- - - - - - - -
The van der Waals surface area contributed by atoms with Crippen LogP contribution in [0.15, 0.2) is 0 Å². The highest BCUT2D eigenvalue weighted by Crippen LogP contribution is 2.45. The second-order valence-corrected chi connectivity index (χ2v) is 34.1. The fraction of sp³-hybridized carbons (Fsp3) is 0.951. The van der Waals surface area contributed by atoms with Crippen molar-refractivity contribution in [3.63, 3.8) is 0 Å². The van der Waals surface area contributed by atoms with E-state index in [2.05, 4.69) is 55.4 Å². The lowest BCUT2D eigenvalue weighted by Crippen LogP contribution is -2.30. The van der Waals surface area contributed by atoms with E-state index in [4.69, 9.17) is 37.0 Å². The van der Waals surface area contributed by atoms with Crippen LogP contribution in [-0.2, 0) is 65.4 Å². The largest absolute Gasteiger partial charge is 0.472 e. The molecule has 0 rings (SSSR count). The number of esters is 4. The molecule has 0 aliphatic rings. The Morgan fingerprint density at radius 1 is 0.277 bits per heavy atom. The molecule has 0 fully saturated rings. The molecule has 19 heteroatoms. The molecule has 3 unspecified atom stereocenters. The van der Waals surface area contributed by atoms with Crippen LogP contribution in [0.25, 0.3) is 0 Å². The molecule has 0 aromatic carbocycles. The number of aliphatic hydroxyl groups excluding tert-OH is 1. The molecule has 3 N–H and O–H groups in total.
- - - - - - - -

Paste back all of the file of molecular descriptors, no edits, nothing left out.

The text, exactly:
The van der Waals surface area contributed by atoms with Crippen LogP contribution in [0.15, 0.2) is 0 Å². The highest BCUT2D eigenvalue weighted by Crippen LogP contribution is 2.45. The second-order valence-corrected chi connectivity index (χ2v) is 34.1. The fraction of sp³-hybridized carbons (Fsp3) is 0.951. The van der Waals surface area contributed by atoms with Crippen molar-refractivity contribution in [3.63, 3.8) is 0 Å². The van der Waals surface area contributed by atoms with E-state index in [2.05, 4.69) is 55.4 Å². The lowest BCUT2D eigenvalue weighted by Crippen LogP contribution is -2.30. The van der Waals surface area contributed by atoms with E-state index in [4.69, 9.17) is 37.0 Å². The van der Waals surface area contributed by atoms with Crippen LogP contribution in [-0.2, 0) is 65.4 Å². The largest absolute Gasteiger partial charge is 0.472 e. The molecule has 0 rings (SSSR count). The number of esters is 4. The molecule has 0 aliphatic rings. The Morgan fingerprint density at radius 1 is 0.277 bits per heavy atom. The molecule has 0 fully saturated rings. The molecule has 19 heteroatoms. The molecule has 3 unspecified atom stereocenters. The van der Waals surface area contributed by atoms with Crippen LogP contribution in [0.25, 0.3) is 0 Å². The molecule has 0 aromatic carbocycles. The number of aliphatic hydroxyl groups excluding tert-OH is 1. The molecule has 3 N–H and O–H groups in total.